“Delinkage is stated too broadly. As supporters of the global IP system [for medicine patents], we want to make sure that it keeps performing, while finding solutions in areas where it is not working. But we are very worried about taking a one-size-fits-all approach,” Nora Kronig, head of International Affairs at the Swiss Federal Office of Public Health, told Health Policy Watch.
“Looking at access to medicines broadly, there are a lot of elements that come into the chain. For instance, if you don’t have robust regulatory systems people can’t get medicines either. It is also untrue to talk about market failure with respect to the whole access to medicines issue,” she added.
While critics are increasingly adamant that the current system is cracking, “saying that that there is a global market failure on access to medicines generally is not accurate,” argues Kronig. “We are fully open to discuss possibilities where things are not working to find solutions to improve access to medical products, but what we are very worried about is to undermine a largely functional system to offset unquestioned distortions in sub-sectors of the markets for medicines.”
Informal Consultation on the Draft Resolution
At Tuesday’s informal consultations on the draft, other countries expressed concerns that the Human Rights Council may be duplicating work already being carried out by the World Health Organization and the World Health Assembly body of WHO member states.
“We share concerns about how we are use these very overstretched platforms,” said Canada’s delegate. “While still recognizing there is a role for human rights, … we would like to refrain from re-negotiating thoughts and technical issues that are already being discussed in other fora such as WHO and WHA.”
The final text of the HRC draft resolution, obtained by Health Policy Watch, reflects slight modifications in the disputed paragraphs, although terms like “delinkage” remain along with reference to alternative incentives for drug R&D.
Besides the core group, other co-sponsors of the resolution, so far, include HRC members from: Bangladesh, Iraq, Peru, Philippines, Qatar, Saudi Arabia, Tunisia, and Uruguay. UN member states and observers that are not officially members of the HRC can still co-sponsor HRC resolutions, and such supporters include: Algeria, Bolivia, Ecuador, Eswatini, Ethiopia, Haiti, Kuwait, Mongolia, Turkey, the United Arab Emirates and Palestine.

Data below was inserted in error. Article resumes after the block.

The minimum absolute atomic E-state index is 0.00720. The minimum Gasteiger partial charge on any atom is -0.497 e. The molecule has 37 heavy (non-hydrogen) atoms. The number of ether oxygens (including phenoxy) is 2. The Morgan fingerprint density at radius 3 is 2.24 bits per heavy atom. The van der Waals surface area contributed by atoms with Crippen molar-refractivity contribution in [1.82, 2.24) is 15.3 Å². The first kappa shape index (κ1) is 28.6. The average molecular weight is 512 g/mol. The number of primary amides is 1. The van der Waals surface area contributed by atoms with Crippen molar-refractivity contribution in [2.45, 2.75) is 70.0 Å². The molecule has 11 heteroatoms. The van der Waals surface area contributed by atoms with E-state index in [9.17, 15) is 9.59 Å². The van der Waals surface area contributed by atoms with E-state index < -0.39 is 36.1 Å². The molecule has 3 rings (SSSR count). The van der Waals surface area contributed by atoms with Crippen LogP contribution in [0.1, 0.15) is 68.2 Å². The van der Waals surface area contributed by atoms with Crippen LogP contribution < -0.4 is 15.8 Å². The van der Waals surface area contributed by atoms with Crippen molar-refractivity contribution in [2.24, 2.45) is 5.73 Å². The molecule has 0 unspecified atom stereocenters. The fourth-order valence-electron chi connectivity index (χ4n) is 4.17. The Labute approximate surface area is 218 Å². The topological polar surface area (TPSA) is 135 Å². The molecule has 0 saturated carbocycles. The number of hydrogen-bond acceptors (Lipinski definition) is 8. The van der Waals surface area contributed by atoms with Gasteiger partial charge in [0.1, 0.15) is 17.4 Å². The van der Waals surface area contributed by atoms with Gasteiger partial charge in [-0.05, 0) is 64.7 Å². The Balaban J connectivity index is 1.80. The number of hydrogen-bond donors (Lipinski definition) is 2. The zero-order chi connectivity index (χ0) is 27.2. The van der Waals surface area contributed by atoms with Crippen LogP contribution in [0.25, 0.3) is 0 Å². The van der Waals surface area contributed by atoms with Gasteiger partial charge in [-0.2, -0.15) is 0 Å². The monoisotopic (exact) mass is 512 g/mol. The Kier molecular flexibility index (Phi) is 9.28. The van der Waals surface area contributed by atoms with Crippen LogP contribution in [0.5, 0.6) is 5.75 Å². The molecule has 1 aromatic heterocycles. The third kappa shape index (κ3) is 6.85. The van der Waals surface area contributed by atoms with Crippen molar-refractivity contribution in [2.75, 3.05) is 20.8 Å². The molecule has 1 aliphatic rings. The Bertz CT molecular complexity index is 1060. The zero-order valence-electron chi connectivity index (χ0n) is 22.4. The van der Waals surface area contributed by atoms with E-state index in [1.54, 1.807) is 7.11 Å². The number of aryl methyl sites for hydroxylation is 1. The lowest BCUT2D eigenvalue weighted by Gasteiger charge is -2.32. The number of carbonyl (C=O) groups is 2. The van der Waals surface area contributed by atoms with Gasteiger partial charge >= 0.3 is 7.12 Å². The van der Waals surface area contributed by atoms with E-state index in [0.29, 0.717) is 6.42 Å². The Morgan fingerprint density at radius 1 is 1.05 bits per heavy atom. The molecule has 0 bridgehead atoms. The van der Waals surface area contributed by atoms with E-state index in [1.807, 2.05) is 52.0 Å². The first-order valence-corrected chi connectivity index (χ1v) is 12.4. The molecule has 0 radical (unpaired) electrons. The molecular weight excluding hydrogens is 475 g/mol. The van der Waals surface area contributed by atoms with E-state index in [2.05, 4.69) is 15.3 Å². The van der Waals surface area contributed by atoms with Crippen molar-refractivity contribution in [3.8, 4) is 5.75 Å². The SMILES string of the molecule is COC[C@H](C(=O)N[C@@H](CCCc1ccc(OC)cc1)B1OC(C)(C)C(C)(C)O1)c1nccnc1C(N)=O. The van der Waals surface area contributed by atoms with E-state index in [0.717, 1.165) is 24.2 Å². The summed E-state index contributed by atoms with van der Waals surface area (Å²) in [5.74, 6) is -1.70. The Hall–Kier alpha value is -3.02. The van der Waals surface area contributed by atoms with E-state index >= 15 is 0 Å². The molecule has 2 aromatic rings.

Talks with other countries will continue up until next Thursday, when the final resolution is formally reviewed by the HRC. But the essence of the three contested paragraphs would not change or be removed, core sponsors affirmed.
“The resolution has one paragraph mentioning de-linkage, and some European countries don’t like this,” said one delegate, who asked not to be named.
“But the resolution is not about delinkage, it touches on many aspects of access to medicine, including delinkage and alternative frameworks [for R&D], but we also talk about rights to health, health literacy, many other issues. It is very broad text.”
“We are not planning to make more changes in the text, but we will work very hard to add more cosponsors as well as to try to avoid public objections to the final text,” the delegate added. “But if it comes to it, we will have a vote.”
The executive order on drug price transparency that President Trump signed Monday doesn’t spell out specific actions; rather, it directs the department of Health and Human Services to develop a policy and then undertake a lengthy rule-making process.
President Trump signed an executive order Monday on price transparency in health care that aims to lower rising health care costs by showing prices to patients. The idea is that if people can shop around, market forces may drive down costs.
Cryptococcal meningitis kills an estimated 180,000 people every year, over three-fourths of them in sub-Saharan Africa
The US-based pharmaceutical company Gilead Sciences has not kept its September 2018 promise to lower prices of a drug to treat brain infections in patients with advanced HIV infections, the humanitarian agency Medicins Sans Frontieres said on Thursday.
In a statement from Geneva and New Delhi, the MSF said Gilead had promised to offer liposomal amphotericin B (LAmB) at a noprofit price of $16.25 (Rs 1,122) per vial in 116 developing countries, including India where it is available at $45 (Rs 3,106) a vial.
Government force to opt for cheaper medicines with side-effects, says MSF
US pharmaceutical firm Gilead is not living up to its promise of supplying the life-saving anti-fungal drug liposomal amphotericin B (LAmB) at cheaper rates, the non-profit MSF (Médecins Sans Frontières, or Doctors Without Borders) has said.
On behalf of doctors across America and their patients, I am writing to underscore the importance of the executive order President Trump signed this week on “Improving Price and Quality Transparency in Healthcare.” Everyone will benefit from this, save for those who profit from keeping Americans in the dark.